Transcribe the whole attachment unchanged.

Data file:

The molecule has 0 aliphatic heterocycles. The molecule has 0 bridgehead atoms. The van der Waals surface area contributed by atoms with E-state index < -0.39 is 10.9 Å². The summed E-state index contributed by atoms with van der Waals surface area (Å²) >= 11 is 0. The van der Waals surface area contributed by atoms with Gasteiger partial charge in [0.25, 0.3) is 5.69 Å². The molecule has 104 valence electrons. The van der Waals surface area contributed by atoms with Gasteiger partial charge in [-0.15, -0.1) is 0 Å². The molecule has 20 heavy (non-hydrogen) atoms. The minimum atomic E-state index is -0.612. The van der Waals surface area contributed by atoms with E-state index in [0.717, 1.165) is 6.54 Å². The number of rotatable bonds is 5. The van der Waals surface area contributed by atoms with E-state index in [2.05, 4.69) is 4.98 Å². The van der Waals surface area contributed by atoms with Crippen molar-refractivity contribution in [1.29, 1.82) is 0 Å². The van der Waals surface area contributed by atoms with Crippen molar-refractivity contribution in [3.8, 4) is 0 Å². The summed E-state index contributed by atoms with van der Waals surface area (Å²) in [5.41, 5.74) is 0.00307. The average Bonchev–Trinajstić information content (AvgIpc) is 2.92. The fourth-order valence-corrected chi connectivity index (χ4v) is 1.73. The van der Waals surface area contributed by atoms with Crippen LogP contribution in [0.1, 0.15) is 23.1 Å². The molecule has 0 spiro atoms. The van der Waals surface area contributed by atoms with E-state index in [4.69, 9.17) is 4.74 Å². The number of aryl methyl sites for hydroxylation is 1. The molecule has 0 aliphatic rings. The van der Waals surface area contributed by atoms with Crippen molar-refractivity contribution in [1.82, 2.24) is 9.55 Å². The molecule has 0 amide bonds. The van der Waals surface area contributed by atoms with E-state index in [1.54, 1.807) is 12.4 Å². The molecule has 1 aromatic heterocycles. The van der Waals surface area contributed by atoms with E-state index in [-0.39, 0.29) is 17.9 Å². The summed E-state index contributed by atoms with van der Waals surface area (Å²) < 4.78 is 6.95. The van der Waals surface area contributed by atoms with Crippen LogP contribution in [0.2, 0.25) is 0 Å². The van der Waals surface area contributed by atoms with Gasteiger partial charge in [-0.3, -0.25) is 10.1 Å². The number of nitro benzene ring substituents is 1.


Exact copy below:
The molecule has 0 aliphatic heterocycles. The molecule has 0 bridgehead atoms. The van der Waals surface area contributed by atoms with E-state index < -0.39 is 10.9 Å². The summed E-state index contributed by atoms with van der Waals surface area (Å²) >= 11 is 0. The van der Waals surface area contributed by atoms with Gasteiger partial charge in [0.25, 0.3) is 5.69 Å². The molecule has 104 valence electrons. The van der Waals surface area contributed by atoms with Gasteiger partial charge in [-0.15, -0.1) is 0 Å². The molecule has 20 heavy (non-hydrogen) atoms. The minimum atomic E-state index is -0.612. The van der Waals surface area contributed by atoms with E-state index in [0.717, 1.165) is 6.54 Å². The number of rotatable bonds is 5. The van der Waals surface area contributed by atoms with E-state index in [2.05, 4.69) is 4.98 Å². The van der Waals surface area contributed by atoms with Crippen molar-refractivity contribution in [1.29, 1.82) is 0 Å². The van der Waals surface area contributed by atoms with Crippen molar-refractivity contribution in [3.8, 4) is 0 Å². The summed E-state index contributed by atoms with van der Waals surface area (Å²) in [5.41, 5.74) is 0.00307. The average Bonchev–Trinajstić information content (AvgIpc) is 2.92. The fourth-order valence-corrected chi connectivity index (χ4v) is 1.73. The van der Waals surface area contributed by atoms with Crippen LogP contribution in [0.1, 0.15) is 23.1 Å². The molecule has 0 spiro atoms. The van der Waals surface area contributed by atoms with E-state index in [4.69, 9.17) is 4.74 Å². The number of aryl methyl sites for hydroxylation is 1. The molecule has 0 aliphatic rings. The van der Waals surface area contributed by atoms with Crippen molar-refractivity contribution in [1.82, 2.24) is 9.55 Å². The molecule has 0 amide bonds. The van der Waals surface area contributed by atoms with E-state index in [1.54, 1.807) is 12.4 Å². The molecule has 1 aromatic heterocycles. The van der Waals surface area contributed by atoms with E-state index in [-0.39, 0.29) is 17.9 Å². The summed E-state index contributed by atoms with van der Waals surface area (Å²) < 4.78 is 6.95. The van der Waals surface area contributed by atoms with Crippen LogP contribution in [0.2, 0.25) is 0 Å². The van der Waals surface area contributed by atoms with Gasteiger partial charge in [-0.3, -0.25) is 10.1 Å². The number of nitro benzene ring substituents is 1.